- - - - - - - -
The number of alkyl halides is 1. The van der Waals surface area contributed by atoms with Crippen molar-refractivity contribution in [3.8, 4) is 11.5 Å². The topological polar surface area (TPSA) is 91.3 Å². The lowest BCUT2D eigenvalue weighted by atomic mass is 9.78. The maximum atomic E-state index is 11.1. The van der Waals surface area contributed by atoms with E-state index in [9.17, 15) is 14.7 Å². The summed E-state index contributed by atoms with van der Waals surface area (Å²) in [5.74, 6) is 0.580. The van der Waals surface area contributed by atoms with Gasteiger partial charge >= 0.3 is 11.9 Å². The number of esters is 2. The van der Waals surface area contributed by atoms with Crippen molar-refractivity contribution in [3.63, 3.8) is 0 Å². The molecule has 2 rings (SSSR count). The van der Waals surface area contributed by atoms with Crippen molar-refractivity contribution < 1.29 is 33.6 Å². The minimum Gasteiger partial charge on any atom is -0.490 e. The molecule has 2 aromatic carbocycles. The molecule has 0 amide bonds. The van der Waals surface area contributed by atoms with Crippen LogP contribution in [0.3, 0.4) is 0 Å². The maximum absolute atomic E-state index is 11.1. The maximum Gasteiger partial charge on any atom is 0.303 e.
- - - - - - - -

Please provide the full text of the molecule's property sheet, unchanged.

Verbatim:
The number of alkyl halides is 1. The van der Waals surface area contributed by atoms with Crippen molar-refractivity contribution in [3.8, 4) is 11.5 Å². The topological polar surface area (TPSA) is 91.3 Å². The lowest BCUT2D eigenvalue weighted by atomic mass is 9.78. The maximum atomic E-state index is 11.1. The van der Waals surface area contributed by atoms with E-state index in [9.17, 15) is 14.7 Å². The summed E-state index contributed by atoms with van der Waals surface area (Å²) in [5.74, 6) is 0.580. The van der Waals surface area contributed by atoms with Gasteiger partial charge >= 0.3 is 11.9 Å². The number of esters is 2. The van der Waals surface area contributed by atoms with Crippen molar-refractivity contribution in [3.63, 3.8) is 0 Å². The molecule has 2 rings (SSSR count). The van der Waals surface area contributed by atoms with Crippen molar-refractivity contribution < 1.29 is 33.6 Å². The minimum Gasteiger partial charge on any atom is -0.490 e. The molecule has 2 aromatic carbocycles. The molecule has 0 amide bonds. The van der Waals surface area contributed by atoms with Crippen LogP contribution in [0.3, 0.4) is 0 Å². The maximum absolute atomic E-state index is 11.1. The maximum Gasteiger partial charge on any atom is 0.303 e.